I've been a live-in for my current family 5 months now. I stay Mon-Fri and go home on weekends. Everything has been going well with a few minor exceptions. We have a contract in place that is adhered to so for the most part I'm happy. One thing that really bothers me though is lack of privacy. I knew being a live-in I'd probably need to be flexible about that but the kids are always coming in and last week while I was away for the weekend the parents allowed a guest to stay in my room. I could tell they had rifled through some of my things but I don't think anything is missing. Am I wrong to feel disrespected? Should they have asked me first, or because it's their house, I should keep quiet about it? Short of getting a lock on my door, which they might find offensive, what else can I do? - Anonymous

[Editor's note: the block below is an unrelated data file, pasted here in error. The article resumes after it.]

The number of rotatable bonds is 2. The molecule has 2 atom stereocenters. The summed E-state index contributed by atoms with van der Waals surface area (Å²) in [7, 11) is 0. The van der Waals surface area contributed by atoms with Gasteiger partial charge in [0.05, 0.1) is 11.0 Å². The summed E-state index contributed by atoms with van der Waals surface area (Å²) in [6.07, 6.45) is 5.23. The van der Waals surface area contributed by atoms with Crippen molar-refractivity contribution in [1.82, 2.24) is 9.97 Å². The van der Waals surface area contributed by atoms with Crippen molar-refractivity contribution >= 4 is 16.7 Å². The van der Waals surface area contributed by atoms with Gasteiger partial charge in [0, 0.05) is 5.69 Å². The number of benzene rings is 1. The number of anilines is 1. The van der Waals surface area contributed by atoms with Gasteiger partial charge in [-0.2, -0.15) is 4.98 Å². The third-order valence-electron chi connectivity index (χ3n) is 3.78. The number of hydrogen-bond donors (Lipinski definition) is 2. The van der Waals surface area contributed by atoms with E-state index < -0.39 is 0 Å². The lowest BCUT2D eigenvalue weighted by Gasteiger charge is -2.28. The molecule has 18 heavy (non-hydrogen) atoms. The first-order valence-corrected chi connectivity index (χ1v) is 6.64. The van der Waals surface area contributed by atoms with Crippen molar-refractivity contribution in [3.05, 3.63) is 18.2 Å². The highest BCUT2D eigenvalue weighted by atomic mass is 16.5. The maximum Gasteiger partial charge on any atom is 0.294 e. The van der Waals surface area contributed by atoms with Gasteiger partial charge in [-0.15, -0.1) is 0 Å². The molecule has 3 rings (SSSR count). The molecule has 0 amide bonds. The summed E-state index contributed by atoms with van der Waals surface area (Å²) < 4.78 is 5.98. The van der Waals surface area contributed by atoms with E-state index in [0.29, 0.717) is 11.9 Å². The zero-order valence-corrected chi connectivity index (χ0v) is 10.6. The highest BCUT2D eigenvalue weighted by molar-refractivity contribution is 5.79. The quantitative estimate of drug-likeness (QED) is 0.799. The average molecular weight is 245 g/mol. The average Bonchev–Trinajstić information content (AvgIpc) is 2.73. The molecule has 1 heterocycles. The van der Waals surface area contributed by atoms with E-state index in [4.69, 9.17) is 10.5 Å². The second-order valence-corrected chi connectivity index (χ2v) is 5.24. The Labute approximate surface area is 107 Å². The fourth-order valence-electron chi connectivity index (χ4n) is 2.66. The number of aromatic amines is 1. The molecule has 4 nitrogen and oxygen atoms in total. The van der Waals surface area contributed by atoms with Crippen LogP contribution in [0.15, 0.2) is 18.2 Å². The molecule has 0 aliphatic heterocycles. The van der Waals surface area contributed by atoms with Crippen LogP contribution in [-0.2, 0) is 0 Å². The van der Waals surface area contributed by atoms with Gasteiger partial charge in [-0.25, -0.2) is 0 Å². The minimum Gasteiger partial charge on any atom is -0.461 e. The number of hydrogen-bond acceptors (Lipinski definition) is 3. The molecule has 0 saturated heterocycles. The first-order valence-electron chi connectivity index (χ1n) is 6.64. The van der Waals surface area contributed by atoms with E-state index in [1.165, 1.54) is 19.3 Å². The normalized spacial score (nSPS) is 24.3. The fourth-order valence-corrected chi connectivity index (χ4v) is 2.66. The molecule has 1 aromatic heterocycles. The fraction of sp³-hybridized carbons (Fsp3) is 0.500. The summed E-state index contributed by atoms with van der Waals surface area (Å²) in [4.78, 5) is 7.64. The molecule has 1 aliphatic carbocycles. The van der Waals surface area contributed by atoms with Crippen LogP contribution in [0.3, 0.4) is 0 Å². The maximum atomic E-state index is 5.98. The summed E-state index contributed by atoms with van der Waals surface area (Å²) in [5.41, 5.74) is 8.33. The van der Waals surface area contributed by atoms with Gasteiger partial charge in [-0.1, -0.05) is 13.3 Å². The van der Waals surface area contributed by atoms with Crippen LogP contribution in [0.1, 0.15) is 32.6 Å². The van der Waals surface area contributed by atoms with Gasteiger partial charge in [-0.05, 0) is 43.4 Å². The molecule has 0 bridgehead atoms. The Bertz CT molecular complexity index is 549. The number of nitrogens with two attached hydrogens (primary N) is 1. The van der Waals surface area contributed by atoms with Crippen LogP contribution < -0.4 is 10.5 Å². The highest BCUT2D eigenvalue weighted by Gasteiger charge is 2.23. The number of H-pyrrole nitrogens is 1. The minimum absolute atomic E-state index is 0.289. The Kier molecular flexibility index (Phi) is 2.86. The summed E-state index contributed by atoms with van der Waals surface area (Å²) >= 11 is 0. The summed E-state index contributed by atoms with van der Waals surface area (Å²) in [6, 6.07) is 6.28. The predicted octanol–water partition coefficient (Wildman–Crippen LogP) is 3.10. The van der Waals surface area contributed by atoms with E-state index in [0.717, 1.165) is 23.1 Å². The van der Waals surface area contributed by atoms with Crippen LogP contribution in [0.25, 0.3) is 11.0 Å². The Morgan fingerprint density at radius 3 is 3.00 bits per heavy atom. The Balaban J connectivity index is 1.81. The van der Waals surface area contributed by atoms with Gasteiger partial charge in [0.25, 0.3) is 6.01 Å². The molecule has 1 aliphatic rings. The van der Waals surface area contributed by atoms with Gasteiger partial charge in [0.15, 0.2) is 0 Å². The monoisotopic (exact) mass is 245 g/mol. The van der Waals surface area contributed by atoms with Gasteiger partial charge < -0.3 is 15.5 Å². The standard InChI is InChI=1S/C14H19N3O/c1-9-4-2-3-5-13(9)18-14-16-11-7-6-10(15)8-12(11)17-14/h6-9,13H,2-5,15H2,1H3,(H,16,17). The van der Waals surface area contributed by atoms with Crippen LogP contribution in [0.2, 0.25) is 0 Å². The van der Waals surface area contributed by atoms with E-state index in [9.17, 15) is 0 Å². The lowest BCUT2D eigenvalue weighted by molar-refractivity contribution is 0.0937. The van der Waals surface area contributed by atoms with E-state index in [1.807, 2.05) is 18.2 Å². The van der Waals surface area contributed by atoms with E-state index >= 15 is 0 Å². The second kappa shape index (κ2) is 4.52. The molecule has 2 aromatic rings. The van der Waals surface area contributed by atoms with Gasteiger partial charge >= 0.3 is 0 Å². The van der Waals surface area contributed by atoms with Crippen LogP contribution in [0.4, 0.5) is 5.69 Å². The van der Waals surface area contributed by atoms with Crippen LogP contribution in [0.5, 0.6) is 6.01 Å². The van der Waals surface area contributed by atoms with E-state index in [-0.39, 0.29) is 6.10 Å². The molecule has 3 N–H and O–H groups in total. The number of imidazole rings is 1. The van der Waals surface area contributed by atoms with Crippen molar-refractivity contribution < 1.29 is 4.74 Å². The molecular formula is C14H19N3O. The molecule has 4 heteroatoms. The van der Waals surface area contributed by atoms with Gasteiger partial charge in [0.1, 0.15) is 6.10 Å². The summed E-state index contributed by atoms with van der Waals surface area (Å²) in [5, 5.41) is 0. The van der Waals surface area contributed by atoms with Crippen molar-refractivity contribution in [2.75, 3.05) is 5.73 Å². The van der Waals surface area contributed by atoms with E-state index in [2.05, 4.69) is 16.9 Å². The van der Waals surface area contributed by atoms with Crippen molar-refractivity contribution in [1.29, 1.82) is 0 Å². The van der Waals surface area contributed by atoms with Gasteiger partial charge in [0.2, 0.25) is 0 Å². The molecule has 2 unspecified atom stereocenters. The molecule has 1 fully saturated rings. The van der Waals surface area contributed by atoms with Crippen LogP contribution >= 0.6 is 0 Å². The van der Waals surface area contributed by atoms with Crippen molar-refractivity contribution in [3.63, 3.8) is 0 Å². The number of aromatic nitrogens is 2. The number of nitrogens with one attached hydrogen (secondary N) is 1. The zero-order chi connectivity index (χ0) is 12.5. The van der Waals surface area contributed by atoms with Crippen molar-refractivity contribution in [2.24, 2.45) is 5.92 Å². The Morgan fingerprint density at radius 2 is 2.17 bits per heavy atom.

Pregnant Mom Kicked Off Bus Over Baby's Dirty Diaper

IN THE NEWS
Seattle - A pregnant woman who was kicked off a city bus when her baby's dirty diaper was deemed to be a disturbance to other passengers has rejected an apology and may sue. "You don't just come out of nowhere and kick a mom off a bus with a sick child," Nichole Hakimian told local ABC affiliate KOMO. Hakimian says the problem she ran into this week as she took her sick 1-year-old son to the doctor took the stress of traveling with a baby to a whole new level. "He had just pooped in his diaper as soon as I got on [the bus]," she told ABC News. "Right after that, the bus driver told me to get off the bus," Hakimian said. "I said, 'why is that?' She said, 'your baby … smells really bad. And it's not fair that we all have to smell that.'"